Pentagon announces there are 2,600 more troops in Afghanistan than previously reported
Gabriel-m/iStock/Thinkstock(WASHINGTON) — The Pentagon announced there are actually about 11,000 U.S. troops in Afghanistan, much higher than the previously reported 8,400 figure used since last July.
Chief Pentagon spokesperson Dana White and Joint Staff Director Lt. Gen. Kenneth “Frank” McKenzie Jr. announced the change in accounting during a Pentagon press briefing, saying Defense Secretary James Mattis desired increased transparency to better include those troops who are on temporary missions in the country.
White said that by announcing these new numbers the Pentagon can be more transparent about the way they communicate America’s commitment in Afghanistan.
“These changes will help us enhance the trust the public has placed in the department,” she added.
Announcing an approximate troop number also allows the Pentagon to deploy whole military units, instead of ones “fragmented in order to meet an arbitrary force management level,” McKenzie said.
He said the department weighed “first, openness and transparency with the American people and with our allies, and second, avoiding provision of aid and comfort to the enemy by telegraphing our military capabilities and operations.”
But he warned the 11,000 figure is still “an approximation” and does not include future adjustments or unit turnover — including the additional troops that Mattis will send to Afghanistan as part of the president’s new South Asia strategy announced last week.
Mattis has supported sending an additional 3,900 troops to Afghanistan, but since the president’s strategy announcement and this new accounting figure of 11,000, the defense secretary has gone back to the Joint Chiefs of Staff asking for revised troop level recommendations.
“If the number changes significantly, we will come back in here to tell you that,” McKenzie said, adding “no deployment orders have been issued” yet.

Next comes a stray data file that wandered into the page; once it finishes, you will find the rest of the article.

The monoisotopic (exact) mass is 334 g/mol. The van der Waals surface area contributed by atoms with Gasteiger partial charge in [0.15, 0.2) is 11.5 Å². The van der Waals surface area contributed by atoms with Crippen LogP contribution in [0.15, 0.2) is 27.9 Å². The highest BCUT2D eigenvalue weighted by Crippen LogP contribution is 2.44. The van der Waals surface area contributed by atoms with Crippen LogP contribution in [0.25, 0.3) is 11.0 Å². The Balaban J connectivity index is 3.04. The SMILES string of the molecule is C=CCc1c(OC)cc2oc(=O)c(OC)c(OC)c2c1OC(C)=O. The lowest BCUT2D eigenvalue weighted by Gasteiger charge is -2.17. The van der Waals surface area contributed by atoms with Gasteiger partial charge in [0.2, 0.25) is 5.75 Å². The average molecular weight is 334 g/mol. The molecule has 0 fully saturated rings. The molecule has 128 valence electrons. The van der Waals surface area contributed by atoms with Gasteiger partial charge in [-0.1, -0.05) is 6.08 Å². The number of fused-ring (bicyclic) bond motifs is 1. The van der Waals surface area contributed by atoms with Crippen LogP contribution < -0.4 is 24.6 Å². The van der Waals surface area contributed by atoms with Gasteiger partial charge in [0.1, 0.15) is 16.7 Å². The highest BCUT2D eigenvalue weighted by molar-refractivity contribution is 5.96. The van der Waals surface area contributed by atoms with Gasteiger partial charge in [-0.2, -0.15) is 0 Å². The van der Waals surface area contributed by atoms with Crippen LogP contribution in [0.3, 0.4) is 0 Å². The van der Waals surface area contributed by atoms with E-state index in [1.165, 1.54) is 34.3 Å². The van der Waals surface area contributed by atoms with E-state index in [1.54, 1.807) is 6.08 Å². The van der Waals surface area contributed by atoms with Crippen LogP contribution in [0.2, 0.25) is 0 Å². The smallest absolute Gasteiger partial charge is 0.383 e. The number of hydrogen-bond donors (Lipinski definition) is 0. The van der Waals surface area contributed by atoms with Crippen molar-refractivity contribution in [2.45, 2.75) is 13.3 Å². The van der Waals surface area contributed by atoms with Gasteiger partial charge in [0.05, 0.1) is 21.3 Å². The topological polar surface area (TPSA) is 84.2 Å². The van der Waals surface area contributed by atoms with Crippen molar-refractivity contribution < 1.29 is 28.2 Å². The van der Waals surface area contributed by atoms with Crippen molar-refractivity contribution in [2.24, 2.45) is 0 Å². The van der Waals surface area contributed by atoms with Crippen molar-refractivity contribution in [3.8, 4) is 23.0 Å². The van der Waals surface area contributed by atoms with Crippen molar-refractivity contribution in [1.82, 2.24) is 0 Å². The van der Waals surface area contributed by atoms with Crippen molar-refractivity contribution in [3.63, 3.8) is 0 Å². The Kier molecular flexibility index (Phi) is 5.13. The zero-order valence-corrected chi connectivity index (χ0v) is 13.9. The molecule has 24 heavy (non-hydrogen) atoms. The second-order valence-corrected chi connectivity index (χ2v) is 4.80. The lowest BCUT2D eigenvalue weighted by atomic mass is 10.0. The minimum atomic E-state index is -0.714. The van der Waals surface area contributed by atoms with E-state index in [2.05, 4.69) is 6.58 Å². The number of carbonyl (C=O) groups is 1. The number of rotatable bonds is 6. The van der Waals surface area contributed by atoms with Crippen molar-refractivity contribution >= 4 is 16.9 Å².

White said Mattis made the decision to reexamine the Pentagon’s accounting practices of U.S. troops himself.
President Trump has continuously argued against communicating exact troop numbers and movements, saying such announcements broadcast valuable information to America’s enemies. When asked if President Trump was part of the decision to review the figure of U.S. troops on the ground, White would only say that the secretary and president speak frequently.
The Pentagon is currently reviewing exact troop levels in Iraq and Syria, but has not said when those revised figures could be announced.
“We’ll give you an answer when we have them,” White said, adding, “The same principles will guide that accounting as well.”
Officially, there are approximately 5,000 U.S. troops in Iraq and 500 in Syria, but like in Afghanistan, those numbers are likely higher and will be disclosed later as the new accounting practices are put in place.
“In both theaters, eventually we’ll apply the same two pillars: balancing transparency of reporting with a requirement to protect the forces on the ground and give the commander maximum operational flexibility,” McKenzie said. “Those numbers will be forthcoming.”
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